Ken Whyte’s tips for selling your non-fiction manuscript to a publisher
There is no single correct way to pitch a book idea to a publisher.
What works for fiction will be different than what works for cookbooks or narrative non-fiction. My expertise is in the latter, so what follows is an approach to pitching narrative non-fiction (defined as a true story with a beginning, middle, and end, intended for a general audience). The method was taught to me by a couple of top-flight agents who have landed thousands of books with the best publishers in New York and Toronto.
A pitch is not a single document but a package of documents including an introduction, a sample chapter, a chapter outline, an author biography, and a marketing sketch.
Let’s start with the easy part, the author biography. This is neither a curriculum vitae or a cradle-to-grave biography. It is a few hundred words designed to give a publisher confidence that you can execute what you are proposing. Include relevant literary experience, expertise pertaining to your proposed subject, previous publications, institutional affiliations (magazines, say, or universities), awards or other marks of distinction, praise from credible sources.
The purpose of the marketing sketch, which can be a couple of paragraphs appended to the author biography or a separate document of a few hundred words, is to alert the publisher to anything you might be able to do to help sell your book. Do you have a strong social media profile, or regular print or broadcast outlets? Do you do a lot of public speaking? Can you point to comparable books that suggest an audience for what you’re proposing? Do you have any useful connections who will blurb or otherwise endorse or promote your work?
The purpose of the sample chapter is to demonstrate your ability to write. Pick a chapter that will get a publisher interested in your subject, one that gives you an opportunity to show a command of style and narrative. It might be as short as ten or fifteen pages, or as long as thirty or forty. It might be front the start of the book or the finish. It might be the only chapter you’ve written. What matters is that it is compelling.
The purpose of the chapter outline is to demonstrate that you have more than one chapter in you — that you and your subject can carry a book of whatever length you are proposing. One solid paragraph per chapter should do it, although I’ve know writers to do a little more. The paragraph should give the reader an idea of both the content of the chapter and how it fits in the larger story. Collectively, the chapter outline should tease out the principal characters, incidents, and themes of the book.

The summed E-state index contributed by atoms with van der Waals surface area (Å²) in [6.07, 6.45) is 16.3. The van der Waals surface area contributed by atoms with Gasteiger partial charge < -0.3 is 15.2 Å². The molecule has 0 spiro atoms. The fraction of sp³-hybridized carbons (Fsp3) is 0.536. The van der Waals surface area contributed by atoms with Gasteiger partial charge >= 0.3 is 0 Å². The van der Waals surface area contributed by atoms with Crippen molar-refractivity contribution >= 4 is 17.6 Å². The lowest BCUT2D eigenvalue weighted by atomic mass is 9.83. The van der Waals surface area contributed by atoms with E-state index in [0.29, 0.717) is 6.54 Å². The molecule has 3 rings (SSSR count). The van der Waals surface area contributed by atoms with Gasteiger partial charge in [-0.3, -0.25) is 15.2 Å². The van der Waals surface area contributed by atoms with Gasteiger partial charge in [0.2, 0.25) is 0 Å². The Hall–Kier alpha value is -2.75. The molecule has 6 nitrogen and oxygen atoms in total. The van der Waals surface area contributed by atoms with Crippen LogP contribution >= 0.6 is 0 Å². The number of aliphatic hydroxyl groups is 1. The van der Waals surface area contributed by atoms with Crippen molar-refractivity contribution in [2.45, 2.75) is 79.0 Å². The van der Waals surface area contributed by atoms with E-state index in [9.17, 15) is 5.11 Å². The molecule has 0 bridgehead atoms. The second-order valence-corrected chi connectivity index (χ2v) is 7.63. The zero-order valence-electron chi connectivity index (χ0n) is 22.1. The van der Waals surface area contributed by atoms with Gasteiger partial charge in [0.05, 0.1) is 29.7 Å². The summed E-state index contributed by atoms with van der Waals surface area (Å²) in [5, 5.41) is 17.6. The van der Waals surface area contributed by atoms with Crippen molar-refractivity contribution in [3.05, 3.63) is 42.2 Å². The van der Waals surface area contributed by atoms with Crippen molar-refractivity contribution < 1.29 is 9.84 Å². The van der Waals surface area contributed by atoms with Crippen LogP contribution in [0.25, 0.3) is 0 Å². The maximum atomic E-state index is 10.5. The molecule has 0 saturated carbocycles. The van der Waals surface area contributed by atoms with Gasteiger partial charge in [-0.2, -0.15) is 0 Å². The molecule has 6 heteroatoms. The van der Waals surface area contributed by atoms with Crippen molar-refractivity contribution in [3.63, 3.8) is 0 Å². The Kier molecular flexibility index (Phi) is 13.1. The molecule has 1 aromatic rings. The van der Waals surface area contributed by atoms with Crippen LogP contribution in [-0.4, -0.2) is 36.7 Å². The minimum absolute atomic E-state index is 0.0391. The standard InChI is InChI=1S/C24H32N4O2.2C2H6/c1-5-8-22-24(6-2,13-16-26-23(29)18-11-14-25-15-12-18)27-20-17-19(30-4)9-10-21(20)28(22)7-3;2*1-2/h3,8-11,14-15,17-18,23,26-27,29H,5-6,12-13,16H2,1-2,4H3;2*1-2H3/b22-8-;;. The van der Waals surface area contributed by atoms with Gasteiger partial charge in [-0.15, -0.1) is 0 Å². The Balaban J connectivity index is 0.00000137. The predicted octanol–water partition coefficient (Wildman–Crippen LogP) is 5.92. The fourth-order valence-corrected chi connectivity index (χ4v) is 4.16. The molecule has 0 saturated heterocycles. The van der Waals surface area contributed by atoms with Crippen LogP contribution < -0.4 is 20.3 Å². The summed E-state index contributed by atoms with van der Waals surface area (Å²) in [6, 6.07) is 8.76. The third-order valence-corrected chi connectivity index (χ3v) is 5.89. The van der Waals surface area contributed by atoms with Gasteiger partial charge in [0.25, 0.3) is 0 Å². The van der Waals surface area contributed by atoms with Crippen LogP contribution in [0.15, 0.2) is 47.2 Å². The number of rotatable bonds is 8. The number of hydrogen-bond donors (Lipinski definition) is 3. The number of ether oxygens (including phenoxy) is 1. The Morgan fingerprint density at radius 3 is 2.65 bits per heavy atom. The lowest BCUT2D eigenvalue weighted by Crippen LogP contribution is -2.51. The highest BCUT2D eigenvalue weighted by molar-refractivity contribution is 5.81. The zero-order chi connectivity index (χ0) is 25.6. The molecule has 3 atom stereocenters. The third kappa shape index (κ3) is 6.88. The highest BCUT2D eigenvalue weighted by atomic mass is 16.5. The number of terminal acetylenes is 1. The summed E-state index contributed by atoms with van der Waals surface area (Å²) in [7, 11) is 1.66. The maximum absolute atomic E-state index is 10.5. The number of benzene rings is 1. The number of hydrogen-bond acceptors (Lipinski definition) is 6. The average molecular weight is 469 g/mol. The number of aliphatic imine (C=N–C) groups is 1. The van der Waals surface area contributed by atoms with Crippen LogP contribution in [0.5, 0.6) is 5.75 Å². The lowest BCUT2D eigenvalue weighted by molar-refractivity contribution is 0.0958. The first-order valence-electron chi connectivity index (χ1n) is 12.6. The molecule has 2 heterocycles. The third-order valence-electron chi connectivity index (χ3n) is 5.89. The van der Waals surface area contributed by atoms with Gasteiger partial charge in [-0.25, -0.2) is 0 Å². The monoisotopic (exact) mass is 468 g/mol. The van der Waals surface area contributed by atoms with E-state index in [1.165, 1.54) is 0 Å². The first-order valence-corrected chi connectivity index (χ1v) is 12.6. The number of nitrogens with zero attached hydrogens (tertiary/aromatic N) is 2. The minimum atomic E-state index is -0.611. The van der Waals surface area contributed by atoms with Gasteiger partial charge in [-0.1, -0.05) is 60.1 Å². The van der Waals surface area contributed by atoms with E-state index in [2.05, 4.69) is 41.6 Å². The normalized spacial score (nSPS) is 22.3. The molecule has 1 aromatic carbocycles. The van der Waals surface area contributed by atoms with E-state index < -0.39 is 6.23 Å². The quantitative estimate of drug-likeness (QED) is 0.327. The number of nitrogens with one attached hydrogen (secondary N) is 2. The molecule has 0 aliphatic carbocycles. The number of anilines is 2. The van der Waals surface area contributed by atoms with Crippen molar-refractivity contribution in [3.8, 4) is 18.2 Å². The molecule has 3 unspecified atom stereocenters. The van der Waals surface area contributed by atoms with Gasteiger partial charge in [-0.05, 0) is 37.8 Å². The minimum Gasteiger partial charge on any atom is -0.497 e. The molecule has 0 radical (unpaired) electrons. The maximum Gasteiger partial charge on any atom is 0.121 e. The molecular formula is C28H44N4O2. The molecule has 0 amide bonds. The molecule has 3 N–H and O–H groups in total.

I should add here that it is not necessary at the pitch stage to be certain about every character, incident, and theme you will treat in the book. Minds change and new information turns up in the course of research and writing. It is nevertheless helpful to project a strong sense of direction for your project. It may change as you do the work but projects that start off aimlessly tend to end that way.
Finally, the introduction. Its purpose is to grab a publisher by the lapels and convince him or her to buy this book on this subject by this person (you) right now. Why is the story interesting, important, original, topical? If it is not most of those things, you might consider another subject. This document need only be two or three pages long but it must sing and convince, and you should probably pay more attention to it than to any other part of the package. If a reader is not captivated by the introduction, the rest of the package might not matter.
New writers often ask how much work they should do before pitching a project. A benefit of the above approach is that it answers that question for you. If you can write a strong sample chapter, a thorough chapter outline, and a compelling introduction, you are probably deep enough into the project to know if it is real and worthwhile.